240D was part of their W123 line, the predecessor to the E-Class, which was produced from 1976 to 1985 and has been called the “most legendary” line-up of Mercedes vehicles of all time.
The 240D certainly wasn’t known for its speed—but, at that time, most drivers didn’t really care. What it was known for was its longevity and reliability; it had a diesel engine that would run well for an average of 350,000 miles. Divide the cost of ownership over each of these miles, and the 240D cost less per mile than just about any other vehicle on the road
What’s more? While most Mercedes sold in the U.S. at this time had automatic transmissions, the 240D maintained a sensible four-speed manual

The best family car of 1979: Toyota Corona 

KBB fair market range: $900 to $1,750
Powertrain: inline 4-cylinder, 2.2-Liter, 90-horsepower engine, paired with a 3-speed automatic or 5-speed manual transmission
What makes it special: 
Toyota was basically the manufacturer of the year, and the 1979 Corona was as fuel efficient as the rest of the lineup, while still being big enough for the entire family. Buyers could choose between a 4-door-sedan, 4-door-hatchback, or 4-door-wagon.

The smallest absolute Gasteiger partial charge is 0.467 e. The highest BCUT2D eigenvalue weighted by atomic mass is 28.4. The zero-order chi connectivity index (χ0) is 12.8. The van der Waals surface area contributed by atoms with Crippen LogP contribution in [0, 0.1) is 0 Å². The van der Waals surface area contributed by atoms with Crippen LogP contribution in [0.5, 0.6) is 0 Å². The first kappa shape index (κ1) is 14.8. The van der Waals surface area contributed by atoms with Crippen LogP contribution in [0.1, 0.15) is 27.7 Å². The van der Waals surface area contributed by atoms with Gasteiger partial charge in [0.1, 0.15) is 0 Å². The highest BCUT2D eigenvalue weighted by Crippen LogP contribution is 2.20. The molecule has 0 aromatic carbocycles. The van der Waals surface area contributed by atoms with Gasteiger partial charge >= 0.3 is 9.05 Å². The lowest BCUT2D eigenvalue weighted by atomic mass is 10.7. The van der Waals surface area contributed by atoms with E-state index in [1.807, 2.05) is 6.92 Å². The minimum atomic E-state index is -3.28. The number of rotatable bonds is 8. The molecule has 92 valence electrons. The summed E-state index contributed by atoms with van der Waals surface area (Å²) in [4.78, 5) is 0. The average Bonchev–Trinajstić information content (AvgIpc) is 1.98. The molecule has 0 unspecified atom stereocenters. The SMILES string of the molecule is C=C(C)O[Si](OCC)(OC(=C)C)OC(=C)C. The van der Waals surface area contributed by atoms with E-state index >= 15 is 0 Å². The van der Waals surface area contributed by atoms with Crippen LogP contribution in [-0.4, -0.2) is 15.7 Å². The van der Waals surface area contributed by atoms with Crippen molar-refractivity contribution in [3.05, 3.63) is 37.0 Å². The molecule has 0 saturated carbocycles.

Even better, the gas tank could hold over 16 gallons of gas, meaning the car could drive quite the distance before drivers needed to refuel. 
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The best sports car of 1979: Pontiac Firebird Trans Am

KBB fair market range: ~$22,500
Powertrain: small-block, two-barrel 301-cid V-8, 140 horsepower engine, paired with a turbo Hydra-Matic 350 three-speed automatic transmission or upgraded manual transmission
What makes it special: 
While most drivers were concerned with fuel economy, there were still plenty of gearheads out there worried far more about their car’s coolness factor. The
Firebird Trans Am was the coolest car on the road, bar none. 
It had a much bigger engine than the Corvette, and most were seen in a sleek black with gold graphics. A three-speed automatic transmission was standard, but buyers could upgrade to the manual transmission and squeeze out an extra 20 horsepower. 

The best truck of 1979: Toyota Pickup Truck

KBB fair market range: $2,875 to $10,100
Powertrain: 1.6-litre 12R engine with automatic transmission 
What makes it special: 
Internationally known as the Hilux,